or Connect
TheSandTrap.com › Golf Forum › The Clubhouse › Golf Talk › Driver Technology: Actual Results vs. Actually Hype
New Posts  All Forums:Forum Nav:

Driver Technology: Actual Results vs. Actually Hype

post #1 of 26
Thread Starter 

Hi Guys,

 

New to the forum, I've been playing off and on (more off than on) since I was about 10 or 11 years old.  I never played enough to be a decent golfer until recently I've been playing more and making big improvements.  My question is in the title, how much do you think the newest (or newer) driver (or other club) technology actually helps and how much is overblown hype?  I know there is definitely hype, but I also believe that there are some results to be had.  Consider the analogy that I am also a weightlifter, and there are many supplements on the market that will help you greatly (and many that won't) but most claim far more than they deliver.

 

My current clubs I've had for about 8 years.. beginner clubs I guess and was thinking of upgrading my driver from a Big Ben Hogan CS3 9.5 'draw' club I have to one of the newer (not newest) Callaways, like the FT-Iz or FT Iq I-mix or FT-9 Fusion.. they have all of these on Rock BOttom Golf for $99... I actually think the driver I have right now does just fine.. I'm hitting it longer all the time, now I'm curious if I could start hitting 300+ by getting a new driver.. I currently hit it  260-275 or so usually.. I might have knocked one 300 or so once or twice in my life..  but not the norm.

 

Opinions from someone who has continuously upgraded their clubs throughout the years?  The Ben Hogan is really my first 'newer' driver.. with the oversized head, before that I was hitting hand-me-downs.. so I'm definitely impressed with the difference in technology from the early 90's to about 2003.. but wonder how much more progress can be made.. physics is physics.. right?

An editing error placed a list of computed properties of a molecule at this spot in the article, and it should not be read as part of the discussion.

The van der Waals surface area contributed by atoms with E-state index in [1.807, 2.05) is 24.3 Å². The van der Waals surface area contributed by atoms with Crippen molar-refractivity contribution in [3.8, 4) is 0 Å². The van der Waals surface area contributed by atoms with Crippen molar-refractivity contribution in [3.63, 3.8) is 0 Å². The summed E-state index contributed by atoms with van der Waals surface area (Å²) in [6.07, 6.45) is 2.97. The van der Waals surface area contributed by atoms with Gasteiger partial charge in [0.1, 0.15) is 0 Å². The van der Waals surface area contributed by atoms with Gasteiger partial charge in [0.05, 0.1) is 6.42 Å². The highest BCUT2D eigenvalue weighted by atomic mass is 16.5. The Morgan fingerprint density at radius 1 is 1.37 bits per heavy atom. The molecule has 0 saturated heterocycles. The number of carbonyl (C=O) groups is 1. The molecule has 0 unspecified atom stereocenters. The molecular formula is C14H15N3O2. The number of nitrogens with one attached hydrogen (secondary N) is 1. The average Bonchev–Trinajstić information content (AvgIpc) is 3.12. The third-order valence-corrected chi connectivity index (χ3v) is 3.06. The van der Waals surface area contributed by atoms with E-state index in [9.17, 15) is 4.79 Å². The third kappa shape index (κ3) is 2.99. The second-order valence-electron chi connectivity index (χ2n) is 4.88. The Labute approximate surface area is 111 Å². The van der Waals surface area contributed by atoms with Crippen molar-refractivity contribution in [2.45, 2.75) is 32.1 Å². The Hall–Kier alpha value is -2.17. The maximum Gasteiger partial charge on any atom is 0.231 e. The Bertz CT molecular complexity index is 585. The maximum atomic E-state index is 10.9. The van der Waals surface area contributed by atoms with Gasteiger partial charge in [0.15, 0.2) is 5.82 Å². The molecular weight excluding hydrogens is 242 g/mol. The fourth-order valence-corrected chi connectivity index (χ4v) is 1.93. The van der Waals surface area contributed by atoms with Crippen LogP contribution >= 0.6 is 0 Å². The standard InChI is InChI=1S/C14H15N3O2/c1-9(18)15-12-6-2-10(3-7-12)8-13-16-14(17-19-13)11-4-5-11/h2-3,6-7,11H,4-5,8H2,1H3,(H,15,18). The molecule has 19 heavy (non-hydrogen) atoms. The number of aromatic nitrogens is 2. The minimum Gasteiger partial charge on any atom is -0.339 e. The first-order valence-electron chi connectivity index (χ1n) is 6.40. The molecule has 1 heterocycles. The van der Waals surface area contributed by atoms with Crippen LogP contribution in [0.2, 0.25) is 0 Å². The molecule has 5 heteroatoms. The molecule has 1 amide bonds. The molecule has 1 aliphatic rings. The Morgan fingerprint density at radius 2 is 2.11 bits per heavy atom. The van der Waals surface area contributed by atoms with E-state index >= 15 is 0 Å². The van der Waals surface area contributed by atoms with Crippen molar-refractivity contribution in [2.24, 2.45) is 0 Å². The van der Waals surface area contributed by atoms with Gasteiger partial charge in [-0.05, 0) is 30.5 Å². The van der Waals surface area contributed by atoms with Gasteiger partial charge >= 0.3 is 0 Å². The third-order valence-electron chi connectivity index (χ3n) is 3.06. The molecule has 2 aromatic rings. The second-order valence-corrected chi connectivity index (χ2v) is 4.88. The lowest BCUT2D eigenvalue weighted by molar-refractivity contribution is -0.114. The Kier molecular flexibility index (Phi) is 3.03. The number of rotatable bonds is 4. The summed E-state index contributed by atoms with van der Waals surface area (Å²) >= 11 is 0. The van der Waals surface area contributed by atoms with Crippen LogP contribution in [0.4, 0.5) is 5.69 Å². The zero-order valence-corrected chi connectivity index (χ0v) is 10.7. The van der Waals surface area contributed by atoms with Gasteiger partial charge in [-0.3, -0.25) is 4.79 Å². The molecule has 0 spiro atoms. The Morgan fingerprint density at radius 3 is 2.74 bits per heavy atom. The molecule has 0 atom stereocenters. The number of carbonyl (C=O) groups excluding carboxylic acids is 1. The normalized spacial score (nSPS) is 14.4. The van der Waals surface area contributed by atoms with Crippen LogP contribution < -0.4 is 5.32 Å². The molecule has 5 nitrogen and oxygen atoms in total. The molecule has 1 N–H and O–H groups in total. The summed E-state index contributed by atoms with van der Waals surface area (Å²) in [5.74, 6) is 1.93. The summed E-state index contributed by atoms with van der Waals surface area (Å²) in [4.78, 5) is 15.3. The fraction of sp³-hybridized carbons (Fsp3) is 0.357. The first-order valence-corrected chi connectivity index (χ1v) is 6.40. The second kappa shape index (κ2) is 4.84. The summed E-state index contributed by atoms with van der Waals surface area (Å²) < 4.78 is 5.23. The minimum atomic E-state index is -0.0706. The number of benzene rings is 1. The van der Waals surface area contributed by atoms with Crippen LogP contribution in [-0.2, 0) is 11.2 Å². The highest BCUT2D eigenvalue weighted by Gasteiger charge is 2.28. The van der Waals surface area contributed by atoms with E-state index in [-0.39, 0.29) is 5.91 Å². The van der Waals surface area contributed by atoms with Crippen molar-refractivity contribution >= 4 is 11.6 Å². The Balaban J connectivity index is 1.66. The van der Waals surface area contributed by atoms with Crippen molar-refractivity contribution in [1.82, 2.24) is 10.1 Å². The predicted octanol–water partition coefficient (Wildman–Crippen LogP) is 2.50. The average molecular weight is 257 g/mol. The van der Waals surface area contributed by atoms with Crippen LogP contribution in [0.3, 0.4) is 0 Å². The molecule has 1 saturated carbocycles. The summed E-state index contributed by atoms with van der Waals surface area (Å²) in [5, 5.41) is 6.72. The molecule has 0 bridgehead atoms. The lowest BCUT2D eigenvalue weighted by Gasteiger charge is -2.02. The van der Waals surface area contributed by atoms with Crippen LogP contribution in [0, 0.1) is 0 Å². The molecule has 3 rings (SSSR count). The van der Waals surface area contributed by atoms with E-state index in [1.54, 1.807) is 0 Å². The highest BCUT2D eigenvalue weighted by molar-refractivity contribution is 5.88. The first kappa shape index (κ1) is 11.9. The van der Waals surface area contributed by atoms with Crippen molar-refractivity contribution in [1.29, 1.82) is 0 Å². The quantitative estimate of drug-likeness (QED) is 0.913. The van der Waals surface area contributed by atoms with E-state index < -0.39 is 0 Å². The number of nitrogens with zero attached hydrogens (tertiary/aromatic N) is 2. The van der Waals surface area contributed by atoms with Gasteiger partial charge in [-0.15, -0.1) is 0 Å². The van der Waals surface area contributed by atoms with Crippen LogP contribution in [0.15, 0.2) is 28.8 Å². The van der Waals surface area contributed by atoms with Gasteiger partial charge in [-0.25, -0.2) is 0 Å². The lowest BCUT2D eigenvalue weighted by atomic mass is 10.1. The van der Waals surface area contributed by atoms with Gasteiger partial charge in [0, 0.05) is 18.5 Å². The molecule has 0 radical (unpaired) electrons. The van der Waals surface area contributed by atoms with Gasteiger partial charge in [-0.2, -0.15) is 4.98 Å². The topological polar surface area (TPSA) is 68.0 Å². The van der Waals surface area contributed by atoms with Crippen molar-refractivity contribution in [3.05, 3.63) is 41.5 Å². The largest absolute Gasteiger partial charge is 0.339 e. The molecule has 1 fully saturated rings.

post #2 of 26

Fitting, adjustability, lightweight technology, and shaft technology have advanced, head technology hasn't done much in the last few years compared to 1995-2005. Forgiveness has also increased a lot more than distance; and ball technology was a better contributor to distance than the clubs.

 

If we really gained 10 yards every year since 2000, as manufacturers claim, we'd all be hitting 360+. 

post #3 of 26

Also bear in mind there are quite a few technology boundaries imposed by the USGA, e.g. balls not being allowed to come off the face at more than blah percent of the speed they hit the face. There are some significant advances however with things like the Harrison Shotmaker which is (apparently) the best thing since sliced bread.

post #4 of 26

 Hey there, I'm new too, so we can be noobs together and talk about new stuff (literally, in this case).

 

I have never been able to hit driver, I've struggled with other clubs too, but made immense progress, except for the driver. All I did was manage are pretty large, grotesque slice. I'd call it a power fade and try to walk down the fairway with some false sense of confidence after getting this dirty banana slice to make it out to about 220y. Then on monday, I got my Nike SQ STR8-FIT Machspeed Black (yes, I used the entire name because I'm still excited about it) and it has made a world of difference. I hit straight, maybe even get a little draw going, and am carrying anywhere from 240-260. I haven't played a course in good condition yet, seeing as it's February, but I expect my roll to add a few yards.

 

You might be thinking "Well what the heck kind of crap driver did you have before that would make such a difference? I had the standard driver that came in my Tommy Armour set, and it was very hard to hit. But I can't give every bit of my new driving success to the Nike because the day before I received it in the mail, I was watching the final round of the AT&T pro-am, and they were doing the Swing-Vision breakdowns with the celebs, and afterwards Faldo gave a tip that would change my life. It was as simple as him suggesting that on your backswing, you make a move as if you were to shake hands with someone standing directly behind you. It made a huge impact for me, and while my old driver still fades, it was a much straighter fade.